The Code largely reflects and complements existing requirements under the Mortgage Brokerage, Lenders and Administrators Act, 2006 (MBLAA). It is a plain-language guide to help licensees comply with the MBLAA and its regulations and promotes regulatory compliance.

Regulator Enforcement

Industry associations do not have the ability to investigate breaches of the Code or regulatory requirements, impose conditions, suspend, or revoke licences under the MBLAA.
As such, associations would follow the decision of the regulator regarding any complaint investigated by the regulator:

  • If the regulator were to revoke or suspend an individual’s license, the associations would follow suit and revoke or suspend membership eligibility.
  • If the individual is permitted to retain their licence, they would also be permitted to retain their membership status with the associations.

FSRA expects that licensees should be the first point of contact, as appropriate, for consumer concerns.
FSRA reviews unresolved complaints submitted to FSRA about a licensee’s conduct against the Code. Where FSRA finds non-compliance with MBLAA resulting from non-compliance with the Code, FSRA acts to address it.

Enforcement actions include:

  • Warning or cautionary letters
  • Licence conditions, suspension, or revocation
  • Administrative monetary penalties
  • Court prosecution

Language to address inclusion or anti-racism and discrimination

Industry associations commented the Code should note discrimination and racism as unacceptable conduct.

Language to address anti-racism and discrimination has been included in the Code preamble.

Feedback on specific principles

The associations provided feedback relating to specific principles of the Code:

  • Principle 1 - The term best practices is undefined and could be replaced regulatory/legislative requirements.
  • Principle 3 - The word fairly should be changed to accurately.
  • Principle 4 – The word “must” should be used to describe only requirements in legislation and/or regulations.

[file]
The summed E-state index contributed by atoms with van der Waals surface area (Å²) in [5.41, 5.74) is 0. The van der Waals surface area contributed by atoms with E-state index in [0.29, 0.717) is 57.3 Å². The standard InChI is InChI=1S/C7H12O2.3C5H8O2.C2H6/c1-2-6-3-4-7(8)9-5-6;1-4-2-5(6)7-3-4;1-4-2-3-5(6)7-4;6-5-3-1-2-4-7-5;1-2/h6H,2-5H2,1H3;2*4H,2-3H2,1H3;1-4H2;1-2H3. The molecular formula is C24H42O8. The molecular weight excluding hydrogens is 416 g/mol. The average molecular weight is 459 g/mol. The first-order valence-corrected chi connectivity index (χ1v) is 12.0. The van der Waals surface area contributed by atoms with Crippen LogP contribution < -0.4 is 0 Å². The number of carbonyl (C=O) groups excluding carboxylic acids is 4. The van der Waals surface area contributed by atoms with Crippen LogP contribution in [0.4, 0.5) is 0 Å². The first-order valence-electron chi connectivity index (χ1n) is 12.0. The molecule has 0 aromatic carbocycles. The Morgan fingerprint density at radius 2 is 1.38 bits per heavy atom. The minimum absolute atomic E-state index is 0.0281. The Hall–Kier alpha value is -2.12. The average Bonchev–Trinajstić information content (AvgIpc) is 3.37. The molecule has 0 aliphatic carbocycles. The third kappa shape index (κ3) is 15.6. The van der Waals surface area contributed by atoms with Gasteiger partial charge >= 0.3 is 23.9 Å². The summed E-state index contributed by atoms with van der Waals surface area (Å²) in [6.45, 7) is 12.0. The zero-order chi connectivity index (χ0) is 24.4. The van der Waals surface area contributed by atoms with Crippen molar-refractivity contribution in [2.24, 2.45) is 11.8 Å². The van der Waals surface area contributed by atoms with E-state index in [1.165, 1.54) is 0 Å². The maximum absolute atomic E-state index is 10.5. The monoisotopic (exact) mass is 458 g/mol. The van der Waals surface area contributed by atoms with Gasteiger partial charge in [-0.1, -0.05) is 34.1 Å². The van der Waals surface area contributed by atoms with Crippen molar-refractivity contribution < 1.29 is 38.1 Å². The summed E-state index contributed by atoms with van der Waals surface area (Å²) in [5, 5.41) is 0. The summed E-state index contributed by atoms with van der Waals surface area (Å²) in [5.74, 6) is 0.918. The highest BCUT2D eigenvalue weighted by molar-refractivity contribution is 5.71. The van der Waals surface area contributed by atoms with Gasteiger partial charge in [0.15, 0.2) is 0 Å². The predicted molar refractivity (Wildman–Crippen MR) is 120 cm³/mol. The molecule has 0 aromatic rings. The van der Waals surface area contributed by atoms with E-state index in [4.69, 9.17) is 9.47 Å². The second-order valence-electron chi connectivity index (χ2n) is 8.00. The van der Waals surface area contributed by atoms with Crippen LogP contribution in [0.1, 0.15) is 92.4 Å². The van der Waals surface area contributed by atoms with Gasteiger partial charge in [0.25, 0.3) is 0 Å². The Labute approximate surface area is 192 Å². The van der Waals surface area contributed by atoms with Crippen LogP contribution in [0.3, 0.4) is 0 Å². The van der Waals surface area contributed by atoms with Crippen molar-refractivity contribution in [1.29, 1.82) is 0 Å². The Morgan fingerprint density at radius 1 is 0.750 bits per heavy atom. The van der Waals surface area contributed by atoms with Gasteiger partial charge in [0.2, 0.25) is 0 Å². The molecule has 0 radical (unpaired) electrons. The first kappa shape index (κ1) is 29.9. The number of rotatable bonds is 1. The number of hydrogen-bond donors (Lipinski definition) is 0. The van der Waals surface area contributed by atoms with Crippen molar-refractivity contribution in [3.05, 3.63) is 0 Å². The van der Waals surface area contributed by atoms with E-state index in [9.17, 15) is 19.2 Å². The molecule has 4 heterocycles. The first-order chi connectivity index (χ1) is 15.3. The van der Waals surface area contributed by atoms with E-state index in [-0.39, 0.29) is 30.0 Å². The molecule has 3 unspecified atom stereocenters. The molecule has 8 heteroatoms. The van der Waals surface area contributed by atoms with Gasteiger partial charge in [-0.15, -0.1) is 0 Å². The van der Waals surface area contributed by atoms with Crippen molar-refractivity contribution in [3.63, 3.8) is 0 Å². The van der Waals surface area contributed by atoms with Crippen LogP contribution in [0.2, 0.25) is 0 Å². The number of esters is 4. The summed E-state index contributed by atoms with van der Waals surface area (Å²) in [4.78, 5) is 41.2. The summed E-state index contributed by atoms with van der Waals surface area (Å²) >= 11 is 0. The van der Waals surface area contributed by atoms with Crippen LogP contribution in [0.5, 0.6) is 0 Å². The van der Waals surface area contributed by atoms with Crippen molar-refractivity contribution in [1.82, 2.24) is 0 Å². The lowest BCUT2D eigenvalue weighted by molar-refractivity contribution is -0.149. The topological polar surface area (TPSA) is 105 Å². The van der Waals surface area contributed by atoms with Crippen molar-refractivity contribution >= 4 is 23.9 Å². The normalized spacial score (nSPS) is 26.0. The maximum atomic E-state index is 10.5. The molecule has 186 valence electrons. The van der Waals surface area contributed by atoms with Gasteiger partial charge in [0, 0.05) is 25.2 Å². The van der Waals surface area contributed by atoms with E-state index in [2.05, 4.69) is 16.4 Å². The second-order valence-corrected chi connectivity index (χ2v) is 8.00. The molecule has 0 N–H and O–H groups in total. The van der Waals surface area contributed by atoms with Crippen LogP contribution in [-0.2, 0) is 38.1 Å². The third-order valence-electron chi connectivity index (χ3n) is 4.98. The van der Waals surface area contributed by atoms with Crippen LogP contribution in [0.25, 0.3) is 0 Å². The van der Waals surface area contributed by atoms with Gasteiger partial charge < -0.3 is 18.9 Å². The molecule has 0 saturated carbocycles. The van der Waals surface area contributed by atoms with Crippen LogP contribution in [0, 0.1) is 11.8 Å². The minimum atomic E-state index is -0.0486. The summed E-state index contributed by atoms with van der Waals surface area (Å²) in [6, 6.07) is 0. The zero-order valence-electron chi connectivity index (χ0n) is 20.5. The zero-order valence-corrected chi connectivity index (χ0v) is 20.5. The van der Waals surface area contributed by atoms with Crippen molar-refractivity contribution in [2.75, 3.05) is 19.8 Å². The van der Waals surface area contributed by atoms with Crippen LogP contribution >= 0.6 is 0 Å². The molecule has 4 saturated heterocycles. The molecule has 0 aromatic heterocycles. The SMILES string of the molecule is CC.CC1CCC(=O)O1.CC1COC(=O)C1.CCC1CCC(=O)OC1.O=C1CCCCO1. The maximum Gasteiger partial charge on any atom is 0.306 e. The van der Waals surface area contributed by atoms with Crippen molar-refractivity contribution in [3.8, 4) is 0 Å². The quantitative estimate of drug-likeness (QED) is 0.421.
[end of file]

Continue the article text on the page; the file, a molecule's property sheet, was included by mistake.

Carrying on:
• Principle 5 – Include the word “disclosed” to qualify the clients’ circumstances
  • Principle 6 - Include the word “complete” to describe the disclosures to be provided.

The stakeholders’ suggested edits were incorporated by the MBRCC in the Code.

Other – Comments

Several commenters expressed views on topics beyond the scope of FSRA’s Approach Guidance for the Code:

  • Inflating client incomes to qualify for a mortgage; and submitting/referring deals to bank mortgage specialists. The commenter suggested that FSRA should collaborate with the Canadian Real Estate Association (CREA), the Real Estate Council of Ontario (RECO), and Office of the Superintendent of Financial Institutions (OSFI) to stop this from happening.
  • Mortgage advisors at the major banks must be held to the same standard as independent mortgage professionals, for the Code to achieve its purpose of protecting consumers.
  • Mortgage brokering sector licensing fees are too high. Consider introducing one “composite” licence/renewal fee for those that hold multiple licences.
  • Using broker commission to ‘buy down’ rates for clients. This practice should be abolished or allowed in the insurance sector as well.

FSRA thanks the stakeholders for sharing their views. The topics identified are beyond the scope of this consultation regarding our Approach to the MBRCC Code of Conduct.

Other – Questions

Stakeholders submitted several questions relating to FSRA’s Approach Guidance.

See Questions and Responses  for the questions and FSRA’s responses.